JERUSALEM (Reuters) - Relations between Catholics and Muslims have improved markedly in recent decades after centuries marked by memories of the Crusades and Ottoman military campaigns in eastern Europe.
Here are some of the major step in that process:
1965: The Second Vatican Council said the Catholic Church regarded Muslims “with esteem” and urged both faiths “to forget the past and work sincerely for mutual understanding.”
1968: Vatican begins sending Ramadan greetings to Muslims.
1989: Vatican begins occasional meetings with World Islamic Call Society, major Muslim mission organisation based in Libya.
1994: Tehran’s department for interreligious dialogue meets with its Vatican counterpart.
1995: Catholic-Muslim Liaison Committee begins discussions on current issues between the Vatican and four large Muslim organisations.
1998: Vatican and al-Azhar University in Cairo agree to hold annual meetings to discuss topical issues from both perspectives.
2001: John Paul II becomes first pope to visit a mosque, the Umayyad Mosque in Damascus.
2002: Vatican and World Islamic Call Society in Libya agree on annual meetings.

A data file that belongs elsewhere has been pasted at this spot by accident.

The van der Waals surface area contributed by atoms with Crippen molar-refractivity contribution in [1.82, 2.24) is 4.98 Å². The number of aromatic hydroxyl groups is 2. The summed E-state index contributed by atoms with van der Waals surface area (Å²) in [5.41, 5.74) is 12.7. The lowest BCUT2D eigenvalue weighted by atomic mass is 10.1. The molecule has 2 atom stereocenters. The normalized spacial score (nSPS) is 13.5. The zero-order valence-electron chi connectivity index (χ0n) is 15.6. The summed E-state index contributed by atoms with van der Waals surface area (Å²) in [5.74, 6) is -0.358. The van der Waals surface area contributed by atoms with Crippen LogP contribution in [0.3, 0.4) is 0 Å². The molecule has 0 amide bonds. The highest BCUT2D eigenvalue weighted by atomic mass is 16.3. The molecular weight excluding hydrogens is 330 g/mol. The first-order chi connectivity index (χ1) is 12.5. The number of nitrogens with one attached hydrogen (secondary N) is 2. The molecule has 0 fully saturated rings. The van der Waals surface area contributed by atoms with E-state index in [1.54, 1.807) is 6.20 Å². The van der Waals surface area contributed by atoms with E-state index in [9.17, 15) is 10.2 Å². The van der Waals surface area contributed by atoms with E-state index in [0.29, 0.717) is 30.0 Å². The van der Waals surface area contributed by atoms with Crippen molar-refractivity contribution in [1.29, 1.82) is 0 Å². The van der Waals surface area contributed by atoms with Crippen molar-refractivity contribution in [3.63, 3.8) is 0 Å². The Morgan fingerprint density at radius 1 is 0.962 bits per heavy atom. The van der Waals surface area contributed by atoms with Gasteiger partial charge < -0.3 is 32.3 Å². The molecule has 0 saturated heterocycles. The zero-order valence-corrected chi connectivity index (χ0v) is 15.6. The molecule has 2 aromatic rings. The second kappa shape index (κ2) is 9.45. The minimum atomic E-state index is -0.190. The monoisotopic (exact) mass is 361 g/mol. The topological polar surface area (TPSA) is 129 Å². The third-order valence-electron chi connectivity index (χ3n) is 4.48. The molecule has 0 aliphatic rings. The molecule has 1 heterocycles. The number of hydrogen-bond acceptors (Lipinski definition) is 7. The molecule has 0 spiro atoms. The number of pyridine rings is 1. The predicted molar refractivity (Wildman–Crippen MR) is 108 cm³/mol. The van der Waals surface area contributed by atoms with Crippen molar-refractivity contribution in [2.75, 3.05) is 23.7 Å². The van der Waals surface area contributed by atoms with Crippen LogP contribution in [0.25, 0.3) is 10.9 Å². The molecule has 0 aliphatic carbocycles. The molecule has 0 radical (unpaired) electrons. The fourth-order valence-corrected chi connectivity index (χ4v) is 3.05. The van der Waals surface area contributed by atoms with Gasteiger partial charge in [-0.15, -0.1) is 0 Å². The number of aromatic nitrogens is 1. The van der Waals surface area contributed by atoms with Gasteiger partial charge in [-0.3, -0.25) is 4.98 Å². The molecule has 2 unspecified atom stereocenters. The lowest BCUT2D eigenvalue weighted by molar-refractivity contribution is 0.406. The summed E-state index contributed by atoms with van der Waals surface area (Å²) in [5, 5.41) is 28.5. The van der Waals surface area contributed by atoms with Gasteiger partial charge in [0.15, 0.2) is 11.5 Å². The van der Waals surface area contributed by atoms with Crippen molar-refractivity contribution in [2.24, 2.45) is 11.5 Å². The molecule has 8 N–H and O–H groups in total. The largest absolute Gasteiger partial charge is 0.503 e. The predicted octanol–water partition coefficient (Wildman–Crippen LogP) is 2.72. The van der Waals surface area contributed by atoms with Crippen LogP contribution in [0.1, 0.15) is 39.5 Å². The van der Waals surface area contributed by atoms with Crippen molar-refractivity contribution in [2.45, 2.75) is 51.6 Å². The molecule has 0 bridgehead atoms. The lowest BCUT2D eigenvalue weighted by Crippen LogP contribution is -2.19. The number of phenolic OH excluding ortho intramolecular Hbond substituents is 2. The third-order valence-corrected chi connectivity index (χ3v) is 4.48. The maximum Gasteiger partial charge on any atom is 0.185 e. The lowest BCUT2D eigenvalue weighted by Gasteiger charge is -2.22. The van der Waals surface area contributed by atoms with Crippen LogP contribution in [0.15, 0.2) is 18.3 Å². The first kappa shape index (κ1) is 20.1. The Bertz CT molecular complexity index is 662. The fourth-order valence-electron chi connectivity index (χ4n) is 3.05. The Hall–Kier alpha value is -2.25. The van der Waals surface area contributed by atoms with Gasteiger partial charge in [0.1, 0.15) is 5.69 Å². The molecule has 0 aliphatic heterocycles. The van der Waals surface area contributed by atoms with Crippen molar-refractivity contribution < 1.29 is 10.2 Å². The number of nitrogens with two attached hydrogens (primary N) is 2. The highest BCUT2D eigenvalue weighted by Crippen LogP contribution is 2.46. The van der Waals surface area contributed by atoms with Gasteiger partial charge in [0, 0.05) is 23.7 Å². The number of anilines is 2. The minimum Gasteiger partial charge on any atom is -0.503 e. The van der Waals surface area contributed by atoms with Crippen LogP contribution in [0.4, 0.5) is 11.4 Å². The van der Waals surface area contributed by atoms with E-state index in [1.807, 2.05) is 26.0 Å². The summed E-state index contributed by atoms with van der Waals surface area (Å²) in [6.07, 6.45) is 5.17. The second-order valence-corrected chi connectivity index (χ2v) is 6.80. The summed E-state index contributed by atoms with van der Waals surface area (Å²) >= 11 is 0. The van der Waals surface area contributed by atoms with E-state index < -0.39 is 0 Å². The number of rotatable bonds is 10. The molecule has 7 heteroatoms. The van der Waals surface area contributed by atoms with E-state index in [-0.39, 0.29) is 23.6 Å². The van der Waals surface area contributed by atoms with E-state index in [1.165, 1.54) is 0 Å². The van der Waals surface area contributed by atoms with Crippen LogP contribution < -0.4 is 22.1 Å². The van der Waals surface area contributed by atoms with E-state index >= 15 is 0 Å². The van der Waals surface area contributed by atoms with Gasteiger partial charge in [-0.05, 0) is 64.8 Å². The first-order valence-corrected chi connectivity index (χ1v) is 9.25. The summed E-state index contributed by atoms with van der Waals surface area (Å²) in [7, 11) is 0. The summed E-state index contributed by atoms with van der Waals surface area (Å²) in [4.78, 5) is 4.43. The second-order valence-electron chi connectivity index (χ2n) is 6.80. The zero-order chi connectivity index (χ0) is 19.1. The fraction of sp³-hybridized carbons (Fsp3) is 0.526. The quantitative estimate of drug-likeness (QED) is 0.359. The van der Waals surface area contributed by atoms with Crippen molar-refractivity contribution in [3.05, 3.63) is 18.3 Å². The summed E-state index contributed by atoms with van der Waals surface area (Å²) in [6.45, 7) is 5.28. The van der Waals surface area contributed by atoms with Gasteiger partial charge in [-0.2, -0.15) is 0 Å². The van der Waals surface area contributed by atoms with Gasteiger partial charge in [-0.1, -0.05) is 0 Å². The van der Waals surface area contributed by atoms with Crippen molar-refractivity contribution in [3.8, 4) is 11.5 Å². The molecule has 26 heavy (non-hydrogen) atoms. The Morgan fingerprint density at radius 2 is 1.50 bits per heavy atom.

2006: Pope Benedict’s Regensburg lecture on September 12 suggests Islam is violent and unreasonable. Protests, sometimes bloody, break out in the Muslim world and the pontiff is forced to apologise for any misunderstanding. A group of 38 Muslim intellectuals write him to correct his views on Islam.
On November 30, Pope Benedict visits the Blue Mosque in Istanbul and prays alongside the city’s grand mufti.
2007: Having no response from the Vatican, the 38 scholars gather 138 Muslim experts in the “Common Word” appeal for all Christian churches to join a dialogue with them about common values of both faiths to love God and neighbour.
2008: “Common Word” experts meet Vatican officials at first Catholic-Muslim Forum featuring wide-ranging theological discussions.
April 27: Vatican and Arab League sign agreement to promote dialogue, justice and peace.
May 9: Pope Benedict visits the King Hussein Mosque in Amman and urges further dialogue between Catholics and Muslims in a speech well received in the Muslim world, except for some Islamists who say it cannot undo the damage of Regensburg.
May 12: Pope Benedict visits Jerusalem’s Grand Mufti Muhammad Ahmad Hussein at the Dome of the Rock and the al-Aqsa Mosque, the third holiest site in Islam after Mecca and Medina, and urges Muslim leaders to continue interfaith dialogue.
Our Standards: The Thomson Reuters Trust Principles.